This “plumbing” between the identity governance system and the target systems is often implemented in a flexible framework that supports multiple protocols (like LDAP, SCIM, JDBC/ODBC) and communication mechanisms (REST, SOAP, TCPIP). We also talk of agentless and agent-based connections to target systems. Agentless connections don’t need an agent deployed on the target systems and rely on a remote protocol that works across a network (or the internet). Agent-based connections require some sort of agent to be deployed on (or near) the target system as there is no agentless mechanism to access account and access data. The latter is usually required for legacy systems (e.g. mainframe) or systems with rich access control mechanisms (like SAP R/3 systems).
The read-write identity management model is focused more on the identity management capabilities, like an access catalog, access requests, birthright provisioning, workflow and entitlement policy. Whilst the focus is different to an identity governance system, it has the same read-write integration needs for target systems; reconciliation of accounts and access, and provisioning of account and access changes.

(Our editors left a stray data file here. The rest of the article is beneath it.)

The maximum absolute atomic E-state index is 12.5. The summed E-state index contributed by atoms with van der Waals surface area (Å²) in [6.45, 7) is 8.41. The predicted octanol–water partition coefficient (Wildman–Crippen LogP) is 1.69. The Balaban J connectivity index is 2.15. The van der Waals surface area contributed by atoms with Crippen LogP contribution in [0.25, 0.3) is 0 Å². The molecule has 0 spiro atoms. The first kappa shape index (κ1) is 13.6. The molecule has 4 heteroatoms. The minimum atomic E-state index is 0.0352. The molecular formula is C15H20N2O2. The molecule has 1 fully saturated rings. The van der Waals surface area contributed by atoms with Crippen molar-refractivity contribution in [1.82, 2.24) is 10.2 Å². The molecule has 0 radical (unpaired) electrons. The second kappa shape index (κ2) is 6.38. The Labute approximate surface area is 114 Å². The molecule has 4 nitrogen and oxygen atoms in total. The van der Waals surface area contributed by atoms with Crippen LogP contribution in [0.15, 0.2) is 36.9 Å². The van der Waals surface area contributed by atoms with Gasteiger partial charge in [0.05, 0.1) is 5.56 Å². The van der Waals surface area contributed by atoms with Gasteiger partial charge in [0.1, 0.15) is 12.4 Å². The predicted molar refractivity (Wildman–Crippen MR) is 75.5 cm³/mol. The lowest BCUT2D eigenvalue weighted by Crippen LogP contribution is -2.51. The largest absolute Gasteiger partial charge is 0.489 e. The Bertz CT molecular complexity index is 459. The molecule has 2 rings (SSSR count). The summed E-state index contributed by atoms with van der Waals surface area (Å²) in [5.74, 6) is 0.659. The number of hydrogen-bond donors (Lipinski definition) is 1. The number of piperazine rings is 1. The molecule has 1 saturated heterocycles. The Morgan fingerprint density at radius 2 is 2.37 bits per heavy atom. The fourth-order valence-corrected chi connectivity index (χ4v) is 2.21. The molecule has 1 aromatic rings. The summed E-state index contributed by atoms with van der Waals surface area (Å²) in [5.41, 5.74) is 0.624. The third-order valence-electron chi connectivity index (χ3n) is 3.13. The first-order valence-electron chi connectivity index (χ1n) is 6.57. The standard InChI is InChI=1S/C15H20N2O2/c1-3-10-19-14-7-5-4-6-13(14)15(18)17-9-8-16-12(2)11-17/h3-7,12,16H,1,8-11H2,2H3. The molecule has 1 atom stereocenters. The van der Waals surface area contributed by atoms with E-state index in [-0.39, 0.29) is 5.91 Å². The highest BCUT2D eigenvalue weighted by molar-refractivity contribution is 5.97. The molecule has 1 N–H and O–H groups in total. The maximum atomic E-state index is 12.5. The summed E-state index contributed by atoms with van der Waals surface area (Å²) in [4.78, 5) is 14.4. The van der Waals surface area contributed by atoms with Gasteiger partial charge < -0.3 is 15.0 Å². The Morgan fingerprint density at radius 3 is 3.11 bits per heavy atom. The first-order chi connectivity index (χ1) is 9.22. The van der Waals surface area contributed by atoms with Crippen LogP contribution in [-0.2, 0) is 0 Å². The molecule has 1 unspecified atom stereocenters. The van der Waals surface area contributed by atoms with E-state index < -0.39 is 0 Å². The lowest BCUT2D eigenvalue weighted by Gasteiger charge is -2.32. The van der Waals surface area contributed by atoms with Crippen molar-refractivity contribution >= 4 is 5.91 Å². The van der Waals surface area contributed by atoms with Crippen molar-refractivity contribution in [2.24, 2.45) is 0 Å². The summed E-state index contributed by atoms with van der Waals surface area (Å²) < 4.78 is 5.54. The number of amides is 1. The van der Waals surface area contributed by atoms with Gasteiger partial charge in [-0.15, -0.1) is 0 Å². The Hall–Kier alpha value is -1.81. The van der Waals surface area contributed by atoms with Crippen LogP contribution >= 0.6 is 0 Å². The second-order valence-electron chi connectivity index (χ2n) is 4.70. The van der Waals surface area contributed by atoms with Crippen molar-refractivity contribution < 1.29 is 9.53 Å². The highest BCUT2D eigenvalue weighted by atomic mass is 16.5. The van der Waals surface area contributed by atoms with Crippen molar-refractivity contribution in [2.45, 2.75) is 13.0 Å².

Many organizations have requirements that cross both identity management and identity governance. There are different business drivers and likely have different owners and sponsors in an organization, and this makes IGA deployments challenging. But it is entirely feasible to have an integrated identity management and identity governance solution (via a single product or an integration of products), leverage the one integration platform.